The blurb on the cover tells us to expect a history of the changes within a nation, of a family and of a woman. Adalet told Judy, “I’m not important, but my story is, write my book!” So Judy set out to write the important story, which is linked to the changes in Turkey’s government and society throughout the 20th century. It is the story of how a Turkish woman was affected by the War of Independence and then in turn set out with great gusto to affect the new Republic.
Adalet is spirited; she leads with her heart; her strength becomes the backbone of the new nation. Right from the very first pages of this memoir of the life of a remarkable woman, it is clear this is going to be not a history lesson, but a feast for the senses. Ayyıldız’s skill as a poet brings an added facet of deep description to her story (we start at Adalet’s funeral, and the image of the imam’s “oboe-voiced recital mingles with İstanbul’s engines and horns). The sights, sounds, smells and tastes draw you into a different world until you can almost touch it.
A girl born in Thrace in 1901 was doomed to see much of war, for this place had seen armies marching across it since before Alexander the Great. Adalet survives the turmoil and nightmare of the Balkan Wars and participates in the national resistance struggle led by her beloved pasha, Mustafa Kemal. A doctor cousin becomes a member of the new Parliament, and Adalet’s husband spends the first two decades of the Republic helping deliver government services, as governor or assistant governor in various corners of the land.
Adalet’s story is a beacon of hope and triumph for the human spirit. She embraces change with all of the “yes we can” enthusiasm that was displayed by Barack Obama’s supporters in the last US presidential race. She was a sassy lady, and her story is told by a sassy author who seems to believe passionately that this is not just the tale of one woman, of interest to students of the founding of the Republic, but the tale of a nation that must be passed on to the next generation.
Adalet’s story becomes even more relevant for today, answering the questions in current headlines, when we read the story with the meaning of her name in mind: justice. Consider just a few examples:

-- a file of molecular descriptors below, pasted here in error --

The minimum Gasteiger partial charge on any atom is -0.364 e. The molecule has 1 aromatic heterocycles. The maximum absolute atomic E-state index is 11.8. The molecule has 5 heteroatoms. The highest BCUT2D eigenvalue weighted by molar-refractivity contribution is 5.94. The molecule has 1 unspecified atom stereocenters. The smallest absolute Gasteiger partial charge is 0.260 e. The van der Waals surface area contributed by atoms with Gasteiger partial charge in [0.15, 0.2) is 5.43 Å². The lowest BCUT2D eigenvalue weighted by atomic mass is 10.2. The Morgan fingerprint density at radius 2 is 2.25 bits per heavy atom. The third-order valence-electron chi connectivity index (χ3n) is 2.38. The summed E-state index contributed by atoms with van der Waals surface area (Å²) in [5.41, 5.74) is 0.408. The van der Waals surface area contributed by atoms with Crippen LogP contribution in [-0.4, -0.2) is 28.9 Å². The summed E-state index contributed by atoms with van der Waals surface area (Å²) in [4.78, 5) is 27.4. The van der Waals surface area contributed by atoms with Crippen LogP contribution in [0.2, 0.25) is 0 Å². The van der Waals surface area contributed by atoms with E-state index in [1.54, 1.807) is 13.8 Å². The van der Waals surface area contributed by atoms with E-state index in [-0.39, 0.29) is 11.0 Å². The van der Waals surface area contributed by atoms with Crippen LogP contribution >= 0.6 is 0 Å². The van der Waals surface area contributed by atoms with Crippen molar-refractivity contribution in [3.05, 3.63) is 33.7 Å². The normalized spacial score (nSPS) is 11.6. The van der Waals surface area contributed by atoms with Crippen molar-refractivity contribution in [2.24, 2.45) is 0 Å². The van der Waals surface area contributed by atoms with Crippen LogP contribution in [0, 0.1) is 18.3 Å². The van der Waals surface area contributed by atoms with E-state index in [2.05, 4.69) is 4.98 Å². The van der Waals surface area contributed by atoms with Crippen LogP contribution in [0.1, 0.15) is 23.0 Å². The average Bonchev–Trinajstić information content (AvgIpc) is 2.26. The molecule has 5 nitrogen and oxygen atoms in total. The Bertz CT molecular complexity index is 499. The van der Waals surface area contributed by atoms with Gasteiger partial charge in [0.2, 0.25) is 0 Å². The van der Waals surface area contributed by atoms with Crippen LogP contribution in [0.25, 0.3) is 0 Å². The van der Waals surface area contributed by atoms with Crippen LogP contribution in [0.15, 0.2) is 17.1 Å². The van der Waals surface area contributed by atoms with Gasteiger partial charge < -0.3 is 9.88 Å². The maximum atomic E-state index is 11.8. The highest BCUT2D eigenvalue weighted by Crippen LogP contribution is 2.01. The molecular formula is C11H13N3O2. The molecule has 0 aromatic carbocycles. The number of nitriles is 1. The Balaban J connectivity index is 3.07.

At a wedding, the young Adalet/Justice is called upon to remove the 40 evil thorns, symbolizing evil spirits, from the cape of a wedding gown. Only a pure maiden can pluck them out, and the family beseeches her, “Please Adalet/Justice, you are our only hope.”
Adalet/Justice could “light a candle with her eyes.”
Adalet/Justice wearies of “waiting for something to happen,” of waiting for men to take action.
Adalet/Justice believes “that everything you can imagine can be made to come to pass … when there is a great leader and the will of the people is strong.”
“‘Nations come from wombs like mine,’ Adalet answered. ‘Our hands keep fires while wars rage. We clean the burnt homes, help re-stack the rocks, gather the suffering ruin to our breasts and hide what we can … milk the goats, milk the cows, milk the mules if necessary! -- whatever is at hand to give us cheese and yogurt.”
The womb of Justice is mightily powerful for building a nation, too. Adalet’s story reminds us that how this current generation treats justice -- what changes we make or fail to make -- can affect the nation for generations to come.
“Forty Thorns,” by Judy Light Ayyıldız, published by Remzi Kitabevi (2011) TL 17.50 in paperback ISBN: 978-975141474-8